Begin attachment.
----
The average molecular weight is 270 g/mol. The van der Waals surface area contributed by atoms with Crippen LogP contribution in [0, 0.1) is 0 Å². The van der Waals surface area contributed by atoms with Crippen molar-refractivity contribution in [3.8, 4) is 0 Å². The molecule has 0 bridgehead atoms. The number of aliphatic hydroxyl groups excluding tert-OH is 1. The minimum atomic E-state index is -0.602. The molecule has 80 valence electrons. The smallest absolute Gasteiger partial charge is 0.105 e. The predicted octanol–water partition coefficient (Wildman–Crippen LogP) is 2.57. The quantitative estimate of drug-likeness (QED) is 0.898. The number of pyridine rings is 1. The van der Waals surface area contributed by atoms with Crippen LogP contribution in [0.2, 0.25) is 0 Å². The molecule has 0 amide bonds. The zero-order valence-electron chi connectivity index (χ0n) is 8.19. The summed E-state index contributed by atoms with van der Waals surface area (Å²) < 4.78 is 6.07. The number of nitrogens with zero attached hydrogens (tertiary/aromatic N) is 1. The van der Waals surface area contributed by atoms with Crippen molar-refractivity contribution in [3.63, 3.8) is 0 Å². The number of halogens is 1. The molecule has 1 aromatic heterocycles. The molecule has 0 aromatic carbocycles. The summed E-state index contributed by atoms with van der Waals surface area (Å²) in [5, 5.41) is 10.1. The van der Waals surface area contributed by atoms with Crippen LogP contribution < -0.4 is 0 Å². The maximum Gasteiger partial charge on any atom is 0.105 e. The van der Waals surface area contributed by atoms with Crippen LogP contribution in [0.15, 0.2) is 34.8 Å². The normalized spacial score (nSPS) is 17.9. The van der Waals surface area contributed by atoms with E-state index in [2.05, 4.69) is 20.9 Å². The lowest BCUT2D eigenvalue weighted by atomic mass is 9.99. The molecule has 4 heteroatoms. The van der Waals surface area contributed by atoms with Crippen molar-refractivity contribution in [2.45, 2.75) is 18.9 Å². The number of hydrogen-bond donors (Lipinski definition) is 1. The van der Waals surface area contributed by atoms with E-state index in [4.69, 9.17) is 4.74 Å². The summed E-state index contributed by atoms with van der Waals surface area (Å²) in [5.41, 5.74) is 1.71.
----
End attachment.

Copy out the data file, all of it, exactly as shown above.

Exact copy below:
The average molecular weight is 270 g/mol. The van der Waals surface area contributed by atoms with Crippen LogP contribution in [0, 0.1) is 0 Å². The van der Waals surface area contributed by atoms with Crippen molar-refractivity contribution in [3.8, 4) is 0 Å². The molecule has 0 bridgehead atoms. The number of aliphatic hydroxyl groups excluding tert-OH is 1. The minimum atomic E-state index is -0.602. The molecule has 80 valence electrons. The smallest absolute Gasteiger partial charge is 0.105 e. The predicted octanol–water partition coefficient (Wildman–Crippen LogP) is 2.57. The quantitative estimate of drug-likeness (QED) is 0.898. The number of pyridine rings is 1. The van der Waals surface area contributed by atoms with Crippen LogP contribution in [0.2, 0.25) is 0 Å². The molecule has 0 amide bonds. The zero-order valence-electron chi connectivity index (χ0n) is 8.19. The summed E-state index contributed by atoms with van der Waals surface area (Å²) < 4.78 is 6.07. The number of nitrogens with zero attached hydrogens (tertiary/aromatic N) is 1. The van der Waals surface area contributed by atoms with Crippen molar-refractivity contribution in [3.63, 3.8) is 0 Å². The number of halogens is 1. The molecule has 1 aromatic heterocycles. The molecule has 0 aromatic carbocycles. The summed E-state index contributed by atoms with van der Waals surface area (Å²) in [5, 5.41) is 10.1. The van der Waals surface area contributed by atoms with Crippen LogP contribution < -0.4 is 0 Å². The maximum Gasteiger partial charge on any atom is 0.105 e. The van der Waals surface area contributed by atoms with Crippen LogP contribution in [0.15, 0.2) is 34.8 Å². The normalized spacial score (nSPS) is 17.9. The van der Waals surface area contributed by atoms with E-state index in [2.05, 4.69) is 20.9 Å². The lowest BCUT2D eigenvalue weighted by atomic mass is 9.99. The molecule has 4 heteroatoms. The van der Waals surface area contributed by atoms with Crippen molar-refractivity contribution in [2.45, 2.75) is 18.9 Å². The number of hydrogen-bond donors (Lipinski definition) is 1. The van der Waals surface area contributed by atoms with E-state index in [4.69, 9.17) is 4.74 Å². The summed E-state index contributed by atoms with van der Waals surface area (Å²) in [5.41, 5.74) is 1.71.